ESCOLA: I can see why that would spark you. I think of Norma Shearer a lot when I think of some of your characters. There’s something so funny about a “good” woman, the way you play that character.
BUSCH: I’ve done a couple of parts where I’m a disreputable dame, but I enjoy finding the comedy in the good woman, the good wife.
ESCOLA: My play is rather disrespectful, I would say, to the memory of both Mary and Abe, and hopefully equally disrespectful to both. I’ve actually been thinking about you in this whole process, because I find it hard to rehearse. I find it hard to be an actor when I’m sort of listening for the writing.
BUSCH: Oh, really?
ESCOLA: When I’m in the middle of a scene I’ll be thinking, “That sentence would flow better if those two words were swapped.” Just things like that.
BUSCH: You’re in previews now?
BUSCH: It’s a little frustrating, I have to say. It’s weird having one more week to go and thinking, “Oh, I wish I could just put these changes in right now.” I wouldn’t want to screw around.
ESCOLA: These damn unions. I’m kidding.
BUSCH: [Laughs]. It’s interesting to talk to you about this. You’re at the beginning of this journey. I’ve been doing it for so long. Sometimes, over the years, some new theaters that I’ve worked at have said, “Well, do you think it would be helpful to you for the first read through to have somebody else read your part?” I said, “No. Are you kidding? I’ve written this part for myself and it’s constructed around me.” In those cases I sat there terribly frustrated. It’s like being at a shooting gallery and, as each line is killed, it’s like “Bam, killed that laugh, bam, killed that laugh,” and I’m being judged by this. Although I do believe that my ego is more vulnerable while being an actor. I was thinking about this the other day. I thought, “I would accept it more easily if a critic said, ‘Charles Busch was brilliant in his play that needs a lot of work’” than if it was, “Oh, the play is brilliant, but it would be better if Charles hadn’t played the role.” That would destroy me.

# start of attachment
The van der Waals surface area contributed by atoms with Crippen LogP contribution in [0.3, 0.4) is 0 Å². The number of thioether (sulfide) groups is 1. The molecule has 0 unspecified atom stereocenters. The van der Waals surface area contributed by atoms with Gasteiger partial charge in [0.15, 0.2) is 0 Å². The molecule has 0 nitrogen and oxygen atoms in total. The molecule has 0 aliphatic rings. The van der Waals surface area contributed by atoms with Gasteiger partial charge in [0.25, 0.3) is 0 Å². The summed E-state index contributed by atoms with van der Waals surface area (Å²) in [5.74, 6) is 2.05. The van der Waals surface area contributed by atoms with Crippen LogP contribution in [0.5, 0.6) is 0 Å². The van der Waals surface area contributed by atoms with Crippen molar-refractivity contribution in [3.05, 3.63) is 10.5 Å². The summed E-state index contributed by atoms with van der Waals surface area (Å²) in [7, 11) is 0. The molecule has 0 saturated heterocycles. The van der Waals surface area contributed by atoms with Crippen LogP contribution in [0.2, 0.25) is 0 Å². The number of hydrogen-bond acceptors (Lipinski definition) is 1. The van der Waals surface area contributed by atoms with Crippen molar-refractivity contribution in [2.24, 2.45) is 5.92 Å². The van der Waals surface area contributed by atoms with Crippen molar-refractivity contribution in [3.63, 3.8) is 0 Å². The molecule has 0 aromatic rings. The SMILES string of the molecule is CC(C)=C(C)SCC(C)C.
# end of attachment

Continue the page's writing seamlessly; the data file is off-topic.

ESCOLA: I think that would destroy me, too. I am way more sensitive as a performer, almost to the point where I’d rather not perform. Someone came up to me after our third or fourth preview last night, and said, “Oh, I didn’t realize you’re still in previews. I’d love to come back when Mary really grows.” And I thought, “Oh, she was apologizing for coming to a preview because she felt she should have come later.” But then I thought, “So it isn’t grown enough for you?” Yeah, that kept me up…
BUSCH: What I find lately is the number of people who have come to see it, people that I know, and they email me and say, “Oh, I loved it. Just marvelous, and the cast is just great.” And then they don’t say a word about my performance. I think it’s so rude! Immediately, I think, “Oh, they don’t like what I did.” Or is it that somehow, since you’re the playwright, they assume the whole totality is you.
ESCOLA: For my ego’s sake, I have to believe that. They’re probably like, “I loved what you made.”
BUSCH: It’s so vulnerable, it’s so terrifying. And it gets worse rather than better. But if I’m still here in 30 years, I’d like to hear what you have to say on that matter.
ESCOLA: I certainly don’t have the “fuck you” energy I did when I was 20. I’m only 37 now, and I do feel more vulnerable.
BUSCH: I’m 69 years old, honey, and I don’t have trouble with memorizing lines. But there’s always this knowing anxiety that, somehow, I’m going to forget a line. And it’s not that big a deal. I really do think that if I didn’t have to memorize it, it would be fine. When I do stage readings and I’m as cool as Ethel Merman, I could go in front of Yankee Stadium, not a nerve. But when there’s an element of memorization there, that’s enough to get me so anxious and go over the lines, over and over and over, until you end up jinxing yourself.
ESCOLA: It’s funny you say that because I realized yesterday, when I put a new line in the show yesterday, right in the middle of it, and I was like, “Okay, I need to burn this into my brain before the show starts.” Then it was getting me so worked up and I realized, “Wait, I wrote it, whatever. It’s from my brain.” Even if I don’t say it word-perfect, whatever I say is going to be right enough.
BUSCH: I’m curious about something. Now, I know Sam Pinkleton, your director.
ESCOLA: Oh, you do?